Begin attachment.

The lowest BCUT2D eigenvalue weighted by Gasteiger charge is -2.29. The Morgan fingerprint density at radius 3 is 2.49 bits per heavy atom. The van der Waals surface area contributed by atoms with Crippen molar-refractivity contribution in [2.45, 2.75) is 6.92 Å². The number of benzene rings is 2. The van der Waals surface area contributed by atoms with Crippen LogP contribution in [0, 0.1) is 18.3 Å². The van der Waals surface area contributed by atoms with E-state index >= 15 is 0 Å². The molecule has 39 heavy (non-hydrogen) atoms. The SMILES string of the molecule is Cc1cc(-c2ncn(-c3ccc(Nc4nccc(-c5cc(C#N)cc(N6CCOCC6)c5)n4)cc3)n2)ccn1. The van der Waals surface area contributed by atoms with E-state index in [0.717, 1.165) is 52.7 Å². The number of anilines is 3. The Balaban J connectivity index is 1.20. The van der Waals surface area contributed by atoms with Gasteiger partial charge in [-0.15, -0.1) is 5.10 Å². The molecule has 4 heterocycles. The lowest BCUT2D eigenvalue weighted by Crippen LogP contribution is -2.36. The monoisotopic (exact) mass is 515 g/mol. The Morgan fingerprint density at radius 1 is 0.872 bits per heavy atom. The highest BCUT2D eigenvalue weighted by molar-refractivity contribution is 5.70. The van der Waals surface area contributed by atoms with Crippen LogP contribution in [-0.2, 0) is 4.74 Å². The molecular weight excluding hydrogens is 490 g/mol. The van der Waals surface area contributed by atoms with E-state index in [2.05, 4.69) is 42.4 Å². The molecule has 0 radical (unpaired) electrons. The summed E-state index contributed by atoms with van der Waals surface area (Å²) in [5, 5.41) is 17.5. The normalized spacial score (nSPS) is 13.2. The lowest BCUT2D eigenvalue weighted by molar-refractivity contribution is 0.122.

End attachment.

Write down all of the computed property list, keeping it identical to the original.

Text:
The lowest BCUT2D eigenvalue weighted by Gasteiger charge is -2.29. The Morgan fingerprint density at radius 3 is 2.49 bits per heavy atom. The van der Waals surface area contributed by atoms with Crippen molar-refractivity contribution in [2.45, 2.75) is 6.92 Å². The number of benzene rings is 2. The van der Waals surface area contributed by atoms with Crippen LogP contribution in [0, 0.1) is 18.3 Å². The van der Waals surface area contributed by atoms with E-state index >= 15 is 0 Å². The molecule has 39 heavy (non-hydrogen) atoms. The SMILES string of the molecule is Cc1cc(-c2ncn(-c3ccc(Nc4nccc(-c5cc(C#N)cc(N6CCOCC6)c5)n4)cc3)n2)ccn1. The van der Waals surface area contributed by atoms with E-state index in [0.717, 1.165) is 52.7 Å². The number of anilines is 3. The Balaban J connectivity index is 1.20. The van der Waals surface area contributed by atoms with Gasteiger partial charge in [-0.15, -0.1) is 5.10 Å². The molecule has 4 heterocycles. The lowest BCUT2D eigenvalue weighted by Crippen LogP contribution is -2.36. The monoisotopic (exact) mass is 515 g/mol. The Morgan fingerprint density at radius 1 is 0.872 bits per heavy atom. The highest BCUT2D eigenvalue weighted by molar-refractivity contribution is 5.70. The van der Waals surface area contributed by atoms with Crippen LogP contribution in [-0.2, 0) is 4.74 Å². The molecular weight excluding hydrogens is 490 g/mol. The van der Waals surface area contributed by atoms with E-state index in [2.05, 4.69) is 42.4 Å². The molecule has 0 radical (unpaired) electrons. The summed E-state index contributed by atoms with van der Waals surface area (Å²) in [5, 5.41) is 17.5. The normalized spacial score (nSPS) is 13.2. The lowest BCUT2D eigenvalue weighted by molar-refractivity contribution is 0.122.